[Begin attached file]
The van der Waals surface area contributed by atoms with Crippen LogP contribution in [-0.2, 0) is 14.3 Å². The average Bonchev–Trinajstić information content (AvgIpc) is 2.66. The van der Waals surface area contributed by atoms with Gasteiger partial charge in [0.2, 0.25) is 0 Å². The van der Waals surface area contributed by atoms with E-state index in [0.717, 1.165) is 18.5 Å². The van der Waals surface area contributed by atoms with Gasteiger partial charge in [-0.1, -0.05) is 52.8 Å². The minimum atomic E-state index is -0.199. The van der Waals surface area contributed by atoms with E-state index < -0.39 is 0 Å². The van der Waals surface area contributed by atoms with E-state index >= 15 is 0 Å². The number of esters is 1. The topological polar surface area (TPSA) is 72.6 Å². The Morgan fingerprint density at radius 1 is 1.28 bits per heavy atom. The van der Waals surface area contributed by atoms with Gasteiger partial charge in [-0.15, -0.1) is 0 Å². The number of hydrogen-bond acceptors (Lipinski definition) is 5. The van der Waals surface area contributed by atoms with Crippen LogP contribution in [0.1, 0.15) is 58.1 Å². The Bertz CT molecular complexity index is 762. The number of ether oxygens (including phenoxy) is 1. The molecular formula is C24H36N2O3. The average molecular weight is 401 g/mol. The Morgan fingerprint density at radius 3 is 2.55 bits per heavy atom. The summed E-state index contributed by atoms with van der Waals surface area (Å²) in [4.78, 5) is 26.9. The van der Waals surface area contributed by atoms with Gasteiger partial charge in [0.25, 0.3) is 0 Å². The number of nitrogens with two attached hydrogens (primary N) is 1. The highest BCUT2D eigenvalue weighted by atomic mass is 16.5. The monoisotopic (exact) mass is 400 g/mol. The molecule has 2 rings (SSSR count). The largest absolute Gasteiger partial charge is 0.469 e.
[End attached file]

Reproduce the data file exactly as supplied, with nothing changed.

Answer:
The van der Waals surface area contributed by atoms with Crippen LogP contribution in [-0.2, 0) is 14.3 Å². The average Bonchev–Trinajstić information content (AvgIpc) is 2.66. The van der Waals surface area contributed by atoms with Gasteiger partial charge in [0.2, 0.25) is 0 Å². The van der Waals surface area contributed by atoms with E-state index in [0.717, 1.165) is 18.5 Å². The van der Waals surface area contributed by atoms with Gasteiger partial charge in [-0.1, -0.05) is 52.8 Å². The minimum atomic E-state index is -0.199. The van der Waals surface area contributed by atoms with E-state index < -0.39 is 0 Å². The van der Waals surface area contributed by atoms with E-state index >= 15 is 0 Å². The number of esters is 1. The topological polar surface area (TPSA) is 72.6 Å². The Morgan fingerprint density at radius 1 is 1.28 bits per heavy atom. The van der Waals surface area contributed by atoms with Gasteiger partial charge in [-0.15, -0.1) is 0 Å². The number of hydrogen-bond acceptors (Lipinski definition) is 5. The van der Waals surface area contributed by atoms with Crippen LogP contribution in [0.1, 0.15) is 58.1 Å². The Bertz CT molecular complexity index is 762. The number of ether oxygens (including phenoxy) is 1. The molecular formula is C24H36N2O3. The average molecular weight is 401 g/mol. The Morgan fingerprint density at radius 3 is 2.55 bits per heavy atom. The summed E-state index contributed by atoms with van der Waals surface area (Å²) in [4.78, 5) is 26.9. The van der Waals surface area contributed by atoms with Gasteiger partial charge in [0.25, 0.3) is 0 Å². The number of nitrogens with two attached hydrogens (primary N) is 1. The highest BCUT2D eigenvalue weighted by atomic mass is 16.5. The monoisotopic (exact) mass is 400 g/mol. The molecule has 2 rings (SSSR count). The largest absolute Gasteiger partial charge is 0.469 e.